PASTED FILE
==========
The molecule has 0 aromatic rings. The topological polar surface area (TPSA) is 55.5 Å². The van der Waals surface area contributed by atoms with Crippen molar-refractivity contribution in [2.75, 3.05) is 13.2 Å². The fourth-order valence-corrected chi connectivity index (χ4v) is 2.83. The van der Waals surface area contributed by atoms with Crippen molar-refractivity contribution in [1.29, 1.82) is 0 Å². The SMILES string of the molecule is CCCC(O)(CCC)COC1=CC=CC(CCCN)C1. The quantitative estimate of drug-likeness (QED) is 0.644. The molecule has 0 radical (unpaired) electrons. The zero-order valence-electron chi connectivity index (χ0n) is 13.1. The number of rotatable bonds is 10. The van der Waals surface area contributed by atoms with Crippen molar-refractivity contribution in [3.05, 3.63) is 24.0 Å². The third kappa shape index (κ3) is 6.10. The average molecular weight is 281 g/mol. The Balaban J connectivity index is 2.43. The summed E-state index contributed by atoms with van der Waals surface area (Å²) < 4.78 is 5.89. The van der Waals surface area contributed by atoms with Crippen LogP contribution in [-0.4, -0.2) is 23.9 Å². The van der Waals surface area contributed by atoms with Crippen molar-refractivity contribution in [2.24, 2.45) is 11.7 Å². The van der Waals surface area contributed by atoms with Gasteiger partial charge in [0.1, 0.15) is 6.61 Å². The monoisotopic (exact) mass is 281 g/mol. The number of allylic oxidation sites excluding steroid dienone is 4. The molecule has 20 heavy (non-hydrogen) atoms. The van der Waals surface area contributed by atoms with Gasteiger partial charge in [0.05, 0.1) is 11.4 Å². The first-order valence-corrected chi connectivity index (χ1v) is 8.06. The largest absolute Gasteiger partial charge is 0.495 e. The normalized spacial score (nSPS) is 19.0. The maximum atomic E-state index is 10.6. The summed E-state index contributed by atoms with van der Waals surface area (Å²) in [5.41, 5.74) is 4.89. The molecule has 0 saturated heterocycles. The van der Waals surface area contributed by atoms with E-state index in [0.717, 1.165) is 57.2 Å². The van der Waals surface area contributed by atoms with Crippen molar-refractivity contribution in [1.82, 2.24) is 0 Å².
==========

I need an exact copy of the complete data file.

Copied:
The molecule has 0 aromatic rings. The topological polar surface area (TPSA) is 55.5 Å². The van der Waals surface area contributed by atoms with Crippen molar-refractivity contribution in [2.75, 3.05) is 13.2 Å². The fourth-order valence-corrected chi connectivity index (χ4v) is 2.83. The van der Waals surface area contributed by atoms with Crippen molar-refractivity contribution in [1.29, 1.82) is 0 Å². The SMILES string of the molecule is CCCC(O)(CCC)COC1=CC=CC(CCCN)C1. The quantitative estimate of drug-likeness (QED) is 0.644. The molecule has 0 radical (unpaired) electrons. The zero-order valence-electron chi connectivity index (χ0n) is 13.1. The number of rotatable bonds is 10. The van der Waals surface area contributed by atoms with Crippen molar-refractivity contribution in [3.05, 3.63) is 24.0 Å². The third kappa shape index (κ3) is 6.10. The average molecular weight is 281 g/mol. The Balaban J connectivity index is 2.43. The summed E-state index contributed by atoms with van der Waals surface area (Å²) < 4.78 is 5.89. The van der Waals surface area contributed by atoms with Crippen LogP contribution in [-0.4, -0.2) is 23.9 Å². The van der Waals surface area contributed by atoms with Crippen molar-refractivity contribution in [2.24, 2.45) is 11.7 Å². The van der Waals surface area contributed by atoms with Gasteiger partial charge in [0.1, 0.15) is 6.61 Å². The monoisotopic (exact) mass is 281 g/mol. The number of allylic oxidation sites excluding steroid dienone is 4. The molecule has 20 heavy (non-hydrogen) atoms. The van der Waals surface area contributed by atoms with Gasteiger partial charge in [0.05, 0.1) is 11.4 Å². The first-order valence-corrected chi connectivity index (χ1v) is 8.06. The largest absolute Gasteiger partial charge is 0.495 e. The normalized spacial score (nSPS) is 19.0. The maximum atomic E-state index is 10.6. The summed E-state index contributed by atoms with van der Waals surface area (Å²) in [5.41, 5.74) is 4.89. The molecule has 0 saturated heterocycles. The van der Waals surface area contributed by atoms with E-state index in [0.717, 1.165) is 57.2 Å². The van der Waals surface area contributed by atoms with Crippen molar-refractivity contribution in [1.82, 2.24) is 0 Å².